The Post may wish to remind its Montgomery County subscribers that 40-some years ago there was another drought. The Washington Suburban Sanitary Commission (WSSC) requested conservation of water usage. The response was so great and the use of water so small, billing did not produce enough income for the WSSC to meet its payroll. It had to increase its rates. You can look it up.

ARTHUR C. SABIN

Falls Church

To those citizens of Montgomery and Prince George's counties who believe that selling the Washington Suburban Sanitary Commission to a private company would be a "billion dollar financial windfall for the counties" ["Hearings Begin on Selling Suburban Water-Sewer Agency," Metro, July 29], I have a piece of advice: Hold on to your wallets.

WSSC's customers, past and present, already have paid for most of the commission's assets through their water and sewer bills. If it were sold to a private company, the new owner would begin to charge these same customers to cover its costs for interest and return on equity. The cost to the average customer would be approximately $125 per year for each billion dollars of sales price, according to the consultant hired by the state legislature's task force on WSSC privatization. The consultant's report also states that, while difficult to estimate, the value of WSSC assets is probably at least $3 billion.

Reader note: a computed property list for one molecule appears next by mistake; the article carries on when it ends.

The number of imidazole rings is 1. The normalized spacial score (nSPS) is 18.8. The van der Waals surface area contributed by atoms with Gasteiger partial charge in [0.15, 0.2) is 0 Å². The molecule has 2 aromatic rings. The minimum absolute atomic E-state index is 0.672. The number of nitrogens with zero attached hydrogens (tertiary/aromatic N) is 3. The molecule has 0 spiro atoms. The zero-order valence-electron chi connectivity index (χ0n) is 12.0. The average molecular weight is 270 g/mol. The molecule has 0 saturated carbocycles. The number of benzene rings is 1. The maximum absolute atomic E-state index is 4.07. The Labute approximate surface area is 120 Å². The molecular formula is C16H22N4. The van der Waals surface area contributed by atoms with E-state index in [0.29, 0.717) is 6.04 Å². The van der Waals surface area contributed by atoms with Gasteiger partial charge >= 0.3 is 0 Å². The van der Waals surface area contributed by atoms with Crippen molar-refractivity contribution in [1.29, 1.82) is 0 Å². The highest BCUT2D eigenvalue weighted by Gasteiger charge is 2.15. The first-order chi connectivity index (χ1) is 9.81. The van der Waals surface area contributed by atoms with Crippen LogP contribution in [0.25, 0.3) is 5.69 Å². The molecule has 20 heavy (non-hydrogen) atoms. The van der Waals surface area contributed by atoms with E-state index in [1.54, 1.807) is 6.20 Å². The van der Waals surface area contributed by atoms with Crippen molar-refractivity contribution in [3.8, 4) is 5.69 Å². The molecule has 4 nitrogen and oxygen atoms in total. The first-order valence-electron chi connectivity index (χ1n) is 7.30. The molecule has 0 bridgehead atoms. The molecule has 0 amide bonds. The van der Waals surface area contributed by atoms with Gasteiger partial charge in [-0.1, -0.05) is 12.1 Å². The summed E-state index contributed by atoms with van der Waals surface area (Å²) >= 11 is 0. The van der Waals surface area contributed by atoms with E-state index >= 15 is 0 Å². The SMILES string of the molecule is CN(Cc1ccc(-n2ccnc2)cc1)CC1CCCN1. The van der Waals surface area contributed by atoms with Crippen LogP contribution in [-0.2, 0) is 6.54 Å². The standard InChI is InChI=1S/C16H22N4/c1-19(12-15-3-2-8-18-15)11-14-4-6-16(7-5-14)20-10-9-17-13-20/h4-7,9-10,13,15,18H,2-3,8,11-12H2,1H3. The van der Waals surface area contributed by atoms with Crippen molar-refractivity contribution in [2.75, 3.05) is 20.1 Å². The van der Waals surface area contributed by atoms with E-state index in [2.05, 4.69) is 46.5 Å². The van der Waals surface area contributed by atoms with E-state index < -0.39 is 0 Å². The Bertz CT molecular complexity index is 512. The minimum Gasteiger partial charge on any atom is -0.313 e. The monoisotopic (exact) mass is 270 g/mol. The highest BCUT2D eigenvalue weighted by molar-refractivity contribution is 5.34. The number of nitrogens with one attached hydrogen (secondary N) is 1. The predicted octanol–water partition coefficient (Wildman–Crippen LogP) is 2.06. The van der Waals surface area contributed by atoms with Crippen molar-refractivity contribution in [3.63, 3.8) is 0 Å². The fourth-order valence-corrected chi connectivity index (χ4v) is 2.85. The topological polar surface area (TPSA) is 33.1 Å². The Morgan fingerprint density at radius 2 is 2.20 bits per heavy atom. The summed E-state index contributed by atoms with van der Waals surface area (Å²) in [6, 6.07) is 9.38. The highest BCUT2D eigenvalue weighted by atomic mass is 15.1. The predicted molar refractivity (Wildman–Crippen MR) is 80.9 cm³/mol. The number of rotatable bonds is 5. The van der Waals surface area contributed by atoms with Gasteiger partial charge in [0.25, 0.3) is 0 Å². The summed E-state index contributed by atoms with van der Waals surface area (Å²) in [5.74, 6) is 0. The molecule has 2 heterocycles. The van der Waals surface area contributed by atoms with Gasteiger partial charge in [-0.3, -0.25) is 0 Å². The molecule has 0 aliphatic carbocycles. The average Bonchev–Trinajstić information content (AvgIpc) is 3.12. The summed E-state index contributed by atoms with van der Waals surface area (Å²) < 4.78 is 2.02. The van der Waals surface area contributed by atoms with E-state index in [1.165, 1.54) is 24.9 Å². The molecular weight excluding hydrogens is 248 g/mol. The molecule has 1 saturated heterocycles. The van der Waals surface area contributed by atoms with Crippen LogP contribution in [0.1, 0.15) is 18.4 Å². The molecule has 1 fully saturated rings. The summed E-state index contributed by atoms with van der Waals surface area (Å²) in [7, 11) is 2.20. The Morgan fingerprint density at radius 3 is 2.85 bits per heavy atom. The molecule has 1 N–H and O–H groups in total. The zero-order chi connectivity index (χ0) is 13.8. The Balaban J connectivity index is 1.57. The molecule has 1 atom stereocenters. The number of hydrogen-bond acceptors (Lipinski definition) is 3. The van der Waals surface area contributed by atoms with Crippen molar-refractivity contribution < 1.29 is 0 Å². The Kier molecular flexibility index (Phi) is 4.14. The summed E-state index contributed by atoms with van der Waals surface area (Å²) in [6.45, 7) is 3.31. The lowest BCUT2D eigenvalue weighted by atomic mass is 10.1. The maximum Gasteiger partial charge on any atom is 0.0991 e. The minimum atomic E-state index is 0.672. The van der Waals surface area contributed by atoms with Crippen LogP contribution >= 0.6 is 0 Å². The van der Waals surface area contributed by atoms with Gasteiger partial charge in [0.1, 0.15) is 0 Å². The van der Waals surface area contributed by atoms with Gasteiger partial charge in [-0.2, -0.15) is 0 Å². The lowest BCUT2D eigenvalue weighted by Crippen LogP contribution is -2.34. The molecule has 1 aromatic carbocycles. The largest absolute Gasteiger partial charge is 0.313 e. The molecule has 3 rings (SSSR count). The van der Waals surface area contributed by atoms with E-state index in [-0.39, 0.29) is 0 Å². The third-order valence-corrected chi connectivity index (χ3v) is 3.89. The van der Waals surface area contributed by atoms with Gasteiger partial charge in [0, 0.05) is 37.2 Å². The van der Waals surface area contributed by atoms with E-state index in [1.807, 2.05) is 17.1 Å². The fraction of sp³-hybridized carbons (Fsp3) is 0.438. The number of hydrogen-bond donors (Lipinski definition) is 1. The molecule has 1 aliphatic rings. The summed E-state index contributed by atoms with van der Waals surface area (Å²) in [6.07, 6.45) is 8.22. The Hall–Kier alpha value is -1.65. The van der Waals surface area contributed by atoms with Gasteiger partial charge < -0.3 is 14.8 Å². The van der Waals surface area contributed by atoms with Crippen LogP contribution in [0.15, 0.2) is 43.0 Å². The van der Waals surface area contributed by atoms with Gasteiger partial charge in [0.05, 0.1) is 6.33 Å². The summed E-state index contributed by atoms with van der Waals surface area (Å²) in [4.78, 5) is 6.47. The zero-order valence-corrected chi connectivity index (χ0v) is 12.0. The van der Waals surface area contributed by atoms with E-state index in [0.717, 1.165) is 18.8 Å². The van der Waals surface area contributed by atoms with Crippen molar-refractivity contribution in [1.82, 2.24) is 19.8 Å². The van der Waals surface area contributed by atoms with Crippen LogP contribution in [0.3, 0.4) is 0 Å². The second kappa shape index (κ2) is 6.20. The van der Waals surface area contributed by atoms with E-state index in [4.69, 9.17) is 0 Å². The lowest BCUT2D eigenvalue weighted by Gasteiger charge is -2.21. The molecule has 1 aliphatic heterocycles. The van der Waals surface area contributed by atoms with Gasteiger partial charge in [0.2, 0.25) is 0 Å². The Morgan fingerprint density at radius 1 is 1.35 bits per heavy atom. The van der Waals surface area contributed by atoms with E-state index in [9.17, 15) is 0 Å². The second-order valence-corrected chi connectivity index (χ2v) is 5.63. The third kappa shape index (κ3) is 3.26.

So the result of selling WSSC would be a $1 billion to $3 billion windfall for the two counties "to be used for roads, schools, etc." and a rate increase of $125 to $375 per year for us customers. It sure sounds like a back-door tax increase.

And because the WSSC was created by the Maryland legislature, many people believe that this windfall would have to go to the state treasury and not to the two counties. The legislature itself would have to decide who gets the money.

Those advocating this asset sale dismiss these costs to the customer by claiming that the new owners would operate the water and wastewater systems so much more efficiently than WSSC is doing that all of these costs (and more, such as income and property taxes and the need to make a profit) would be offset. Even if such a startling claim were true, the task force report notes that WSSC itself is significantly reducing its staff and increasing efficiency, using many of the same methods of the private companies, and that these efforts could lead to rate reductions of 10 percent to 25 percent. If WSSC accomplishes this, it is hard to see how selling it to a private company would be in the best interests of its customers.

As one such customer, I would oppose such a sale, for environmental reasons as well as financial ones. Despite all of the outlandish claims being made by the advocates of privatization, there is, and always will be, no such thing as a free lunch.

M. A. PASINI

Glenn Dale, Md.